Saturday, 30 July 2011

Writing and self-discovery, by John Harding

Today I'm pleased to have a guest post by John Harding, a mainstream author with four published books.

His first novel, What We Did On Our Holiday, was short-listed for the W H Smith New Talent award and became a bestseller. It was made into a two-hour TV film by Granada in 2006. His latest is Florence and Giles (only 99p for Kindle) which I thoroughly enjoyed, though as a gothic literary thriller, it's a bit outside my comfort zone. The story is gripping, but what made it for me is the twelve year old narrator Florence's idiosyncratic use of language. I was very taken with Florence.

I suggested John write something about the writing process, and this is what he wrote:

by John Harding

The American novelist Wally Lamb once wrote: ‘I write to discover what I didn’t know I knew.’ I find it’s a phrase that resonates and by way of illustration, let me tell you a story about me.

In my novel Florence and Giles, for reasons I won’t go into here, Florence, the 12-year-old narrator, has never been allowed to learn to read. But one day she discovers the neglected library of the decaying old mansion where she lives, an immense dusty, disregarded room crammed with books. Visiting it in secret, she teaches herself to read, and then proceeds to work her way through the books there. It’s a forbidden, clandestine act, and Florence has to take many precautions to avoid being caught. If she is, she’ll be banned from the room and have no more books again. So she’s always extremely careful to leave the books exactly as she found them.

Now, when I’d finished it, one of the things I liked about Florence and Giles was that my previous three novels had all contained clear elements of autobiography. For the first time I’d written a book that had nothing to do with my life. Everything in it was completely made up. Or so I thought.

After the book came out I was giving a talk about it one day and someone asked a question – I can’t even recall what it was now – and suddenly I found myself replaying an episode from my childhood. It wasn’t just something I hadn’t thought about for nearly years; it was something I’d completely forgotten.

I grew up in a house with only four books in it on a council estate in a bleak and remote Fenland village where culture simply didn’t exist. It’s likely I’d never have become a prolific reader, let alone a writer, but for one thing. I had my early education in the village primary school (roll call 90 kids) and my mother was the school caretaker. Or, take away the fancy title, the cleaner. Every day when school finished at three o’clock and the teachers and the other kids all left, I stayed behind and my mother arrived and got to work. Last thing every day, before they went home, every pupil had to put his chair on his desk. First thing my mother did was to sweep the floors and when she’d done that (it didn’t take long; she was a fast worker and she had a lot to do) it was my job to stand all the chairs down again so she could clean the desks. Once I’d done that I was free.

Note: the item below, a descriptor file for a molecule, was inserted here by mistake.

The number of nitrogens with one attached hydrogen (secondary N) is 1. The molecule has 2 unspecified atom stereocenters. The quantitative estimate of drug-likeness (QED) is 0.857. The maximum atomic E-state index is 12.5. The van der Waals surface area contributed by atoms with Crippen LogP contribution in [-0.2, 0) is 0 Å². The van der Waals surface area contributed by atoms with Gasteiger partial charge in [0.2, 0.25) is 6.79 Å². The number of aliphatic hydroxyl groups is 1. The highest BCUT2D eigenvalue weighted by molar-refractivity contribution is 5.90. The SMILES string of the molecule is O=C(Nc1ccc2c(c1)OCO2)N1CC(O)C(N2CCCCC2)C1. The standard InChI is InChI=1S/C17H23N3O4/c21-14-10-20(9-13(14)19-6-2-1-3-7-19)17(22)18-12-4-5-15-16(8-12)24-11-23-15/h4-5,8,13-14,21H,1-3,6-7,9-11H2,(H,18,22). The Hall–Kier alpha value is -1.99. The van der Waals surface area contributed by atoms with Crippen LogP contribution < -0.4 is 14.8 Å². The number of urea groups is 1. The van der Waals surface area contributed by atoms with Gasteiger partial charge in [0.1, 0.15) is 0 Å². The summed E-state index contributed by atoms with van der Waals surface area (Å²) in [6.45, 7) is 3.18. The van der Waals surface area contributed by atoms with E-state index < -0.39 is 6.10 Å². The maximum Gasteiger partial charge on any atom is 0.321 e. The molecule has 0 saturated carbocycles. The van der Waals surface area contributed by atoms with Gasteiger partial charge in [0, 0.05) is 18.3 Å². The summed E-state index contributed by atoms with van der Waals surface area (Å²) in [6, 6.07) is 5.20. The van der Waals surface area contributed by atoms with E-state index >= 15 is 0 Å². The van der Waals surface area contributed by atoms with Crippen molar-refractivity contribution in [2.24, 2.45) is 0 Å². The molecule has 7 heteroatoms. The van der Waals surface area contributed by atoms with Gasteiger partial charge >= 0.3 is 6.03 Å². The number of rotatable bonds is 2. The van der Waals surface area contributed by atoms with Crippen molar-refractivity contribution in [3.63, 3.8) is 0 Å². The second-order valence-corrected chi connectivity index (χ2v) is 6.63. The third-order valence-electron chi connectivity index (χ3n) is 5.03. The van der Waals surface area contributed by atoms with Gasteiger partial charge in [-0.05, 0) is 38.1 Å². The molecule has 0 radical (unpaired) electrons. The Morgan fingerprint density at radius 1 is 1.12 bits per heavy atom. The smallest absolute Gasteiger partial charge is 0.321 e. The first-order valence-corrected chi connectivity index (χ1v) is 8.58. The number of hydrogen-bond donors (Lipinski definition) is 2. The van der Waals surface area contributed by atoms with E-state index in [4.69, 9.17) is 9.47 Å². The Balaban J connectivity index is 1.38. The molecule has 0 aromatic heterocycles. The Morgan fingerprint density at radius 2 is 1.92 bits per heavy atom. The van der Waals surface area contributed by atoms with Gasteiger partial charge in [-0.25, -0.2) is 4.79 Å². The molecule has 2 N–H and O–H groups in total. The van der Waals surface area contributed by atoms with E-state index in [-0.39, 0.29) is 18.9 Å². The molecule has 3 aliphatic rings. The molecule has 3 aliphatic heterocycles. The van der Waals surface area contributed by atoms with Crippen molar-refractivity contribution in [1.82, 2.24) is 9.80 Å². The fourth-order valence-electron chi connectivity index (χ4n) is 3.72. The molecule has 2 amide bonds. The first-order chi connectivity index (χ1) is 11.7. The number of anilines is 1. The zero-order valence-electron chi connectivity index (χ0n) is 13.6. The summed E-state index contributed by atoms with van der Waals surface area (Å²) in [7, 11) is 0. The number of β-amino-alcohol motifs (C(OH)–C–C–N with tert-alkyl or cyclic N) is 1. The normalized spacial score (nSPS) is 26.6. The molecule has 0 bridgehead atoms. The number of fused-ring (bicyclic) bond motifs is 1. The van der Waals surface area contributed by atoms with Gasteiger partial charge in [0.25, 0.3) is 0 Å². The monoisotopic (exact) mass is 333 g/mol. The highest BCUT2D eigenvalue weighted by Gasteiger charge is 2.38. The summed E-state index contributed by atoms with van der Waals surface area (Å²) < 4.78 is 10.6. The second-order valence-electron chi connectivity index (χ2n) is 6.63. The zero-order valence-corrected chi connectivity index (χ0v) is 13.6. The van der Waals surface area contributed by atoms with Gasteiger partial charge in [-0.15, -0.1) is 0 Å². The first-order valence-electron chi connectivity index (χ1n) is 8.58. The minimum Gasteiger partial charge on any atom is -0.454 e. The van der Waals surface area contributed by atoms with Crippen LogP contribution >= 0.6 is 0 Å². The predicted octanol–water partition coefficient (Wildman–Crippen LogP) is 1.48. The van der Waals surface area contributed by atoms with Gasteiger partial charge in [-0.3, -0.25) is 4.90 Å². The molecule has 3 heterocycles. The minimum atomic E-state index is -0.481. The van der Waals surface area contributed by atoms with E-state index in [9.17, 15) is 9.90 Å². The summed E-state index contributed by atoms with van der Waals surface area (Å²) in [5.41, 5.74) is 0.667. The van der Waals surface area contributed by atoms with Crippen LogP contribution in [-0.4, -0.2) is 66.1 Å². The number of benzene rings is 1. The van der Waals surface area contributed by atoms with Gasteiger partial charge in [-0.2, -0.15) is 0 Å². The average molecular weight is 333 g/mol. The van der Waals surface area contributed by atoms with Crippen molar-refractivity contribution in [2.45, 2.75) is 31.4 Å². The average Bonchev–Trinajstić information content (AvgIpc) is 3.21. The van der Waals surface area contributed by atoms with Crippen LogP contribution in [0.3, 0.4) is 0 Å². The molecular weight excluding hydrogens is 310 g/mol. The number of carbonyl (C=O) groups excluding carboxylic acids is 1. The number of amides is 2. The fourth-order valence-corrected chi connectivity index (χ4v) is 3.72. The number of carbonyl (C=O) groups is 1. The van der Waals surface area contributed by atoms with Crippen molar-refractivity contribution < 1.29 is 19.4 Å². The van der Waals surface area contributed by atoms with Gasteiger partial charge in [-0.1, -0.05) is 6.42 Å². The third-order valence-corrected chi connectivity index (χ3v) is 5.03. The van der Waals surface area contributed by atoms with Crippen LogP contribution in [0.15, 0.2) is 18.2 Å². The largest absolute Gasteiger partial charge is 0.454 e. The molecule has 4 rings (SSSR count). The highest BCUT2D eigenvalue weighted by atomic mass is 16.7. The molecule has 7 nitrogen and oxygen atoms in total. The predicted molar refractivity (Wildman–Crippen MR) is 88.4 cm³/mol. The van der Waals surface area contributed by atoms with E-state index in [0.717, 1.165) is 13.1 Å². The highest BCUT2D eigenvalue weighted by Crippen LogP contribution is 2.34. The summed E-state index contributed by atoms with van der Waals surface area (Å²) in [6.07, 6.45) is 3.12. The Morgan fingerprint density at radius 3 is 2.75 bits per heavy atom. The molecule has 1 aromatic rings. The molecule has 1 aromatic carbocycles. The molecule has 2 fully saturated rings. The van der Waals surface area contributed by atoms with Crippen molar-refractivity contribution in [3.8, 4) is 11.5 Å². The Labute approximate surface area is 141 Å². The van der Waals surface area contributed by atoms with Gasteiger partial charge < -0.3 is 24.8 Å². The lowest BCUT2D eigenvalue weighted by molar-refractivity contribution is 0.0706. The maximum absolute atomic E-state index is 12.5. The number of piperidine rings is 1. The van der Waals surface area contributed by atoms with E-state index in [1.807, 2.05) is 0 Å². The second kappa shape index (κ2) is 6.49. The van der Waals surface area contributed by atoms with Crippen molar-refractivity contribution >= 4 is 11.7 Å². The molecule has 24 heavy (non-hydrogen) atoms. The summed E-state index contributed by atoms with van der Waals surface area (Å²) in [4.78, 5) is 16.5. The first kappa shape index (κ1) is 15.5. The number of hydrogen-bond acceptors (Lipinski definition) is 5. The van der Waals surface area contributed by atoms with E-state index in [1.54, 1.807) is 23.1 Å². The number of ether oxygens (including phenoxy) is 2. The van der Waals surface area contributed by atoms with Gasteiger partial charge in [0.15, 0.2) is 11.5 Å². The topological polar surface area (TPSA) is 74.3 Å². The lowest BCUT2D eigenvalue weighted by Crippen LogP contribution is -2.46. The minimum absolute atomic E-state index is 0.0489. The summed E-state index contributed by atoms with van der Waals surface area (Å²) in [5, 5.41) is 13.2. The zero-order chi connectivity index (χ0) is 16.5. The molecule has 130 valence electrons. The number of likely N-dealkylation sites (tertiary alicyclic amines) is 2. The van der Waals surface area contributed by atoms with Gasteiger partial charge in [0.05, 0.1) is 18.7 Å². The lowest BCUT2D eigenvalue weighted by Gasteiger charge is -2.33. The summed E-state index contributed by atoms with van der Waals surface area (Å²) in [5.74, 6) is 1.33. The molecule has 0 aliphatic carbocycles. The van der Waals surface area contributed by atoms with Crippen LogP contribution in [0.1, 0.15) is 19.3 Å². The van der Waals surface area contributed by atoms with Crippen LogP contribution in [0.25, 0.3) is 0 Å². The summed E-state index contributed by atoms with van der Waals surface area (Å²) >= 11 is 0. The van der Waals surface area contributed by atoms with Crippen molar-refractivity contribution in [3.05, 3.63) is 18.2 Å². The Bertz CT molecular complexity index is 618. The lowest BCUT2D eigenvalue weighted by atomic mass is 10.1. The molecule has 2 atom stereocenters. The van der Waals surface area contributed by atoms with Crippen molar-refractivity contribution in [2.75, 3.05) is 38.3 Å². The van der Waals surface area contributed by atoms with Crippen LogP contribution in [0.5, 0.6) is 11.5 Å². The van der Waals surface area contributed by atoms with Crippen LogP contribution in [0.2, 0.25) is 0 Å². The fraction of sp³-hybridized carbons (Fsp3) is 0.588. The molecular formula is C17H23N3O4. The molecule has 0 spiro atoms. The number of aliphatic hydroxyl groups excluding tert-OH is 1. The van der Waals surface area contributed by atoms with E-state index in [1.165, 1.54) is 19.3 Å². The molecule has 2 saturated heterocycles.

The school had three classrooms, for kids aged 5 to 7, 7 to 9, and 9 to 11. Each classroom had its own teacher who taught two different year groups within that class. Now, at first, when I started school at five years old, there wasn’t a whole lot to do after school once I’d finished with the chairs, but pretty soon I learned to read and once I did, I was off. It didn’t take me long to work my way through all the books in my own classroom, the infants. They mainly concerned two kids called Janet and John whose idea of a good time was to point at every day objects or animals and say something like ‘See a dog’ or ‘See a chair’. Once I’d mastered all of these in my after school sessions, I started on those in the next classroom up. There was a frisson of excitement about this, because I never entered it during school time. In most ways it wasn’t any different from the infants except it didn’t have the Wendy house or the portable sandpit on wheels. The principal difference was, the books. Suddenly I was transported into a magical place. I remember clearly a whole series of little books with horizontally red-and-white striped covers and large print. Each one contained an ancient Greek or Norse myth. I especially loved the ones about Loki the Norse god of mischief who caused havoc in Valhalla just for the hell of it. My most spectacular find was Tintin. There were two of them: King Ottaker’s Sceptre and The Crab With the Golden Claws. Of course, I knew comics, no child of the fifties didn’t, but this was something else. A proper hardback book consisting of just one story, in the most beautiful colours. I would have given anything to own one of them. It was another ten years before I did.

Anyway, I read my way through everything in 7-9 long before I was officially allowed to enter that room, and after that I went at the ones in 9-11 and by the time I was nine I was relying on new books arriving or rereading stuff I’d already read, because I’d already read every book in the school. Right from the start my mother had told me, ‘Mr Teale (he was the head teacher) might not like you touching those books, so don’t say anything to anyone about it. And make sure you put them back exactly where you find them.’ Looking back on it, my mother’s attitude seems tantamount to paranoia. Surely the headmaster would have been delighted to find a child so keen to read? But I never thought to question it. I supposed she was worried about stepping out of line in any way in case she lost her job. Of course, as I imagined Florence doing so many years later, I always left the neighbour book slightly poking out when I took a book from a shelf so I’d know its place, though actually I’m pretty sure now none of the teachers would have noticed. It doesn’t matter, because my mother’s insecurity gave me a great gift. It made reading an exciting, forbidden thing; books have never lost that lustre for me.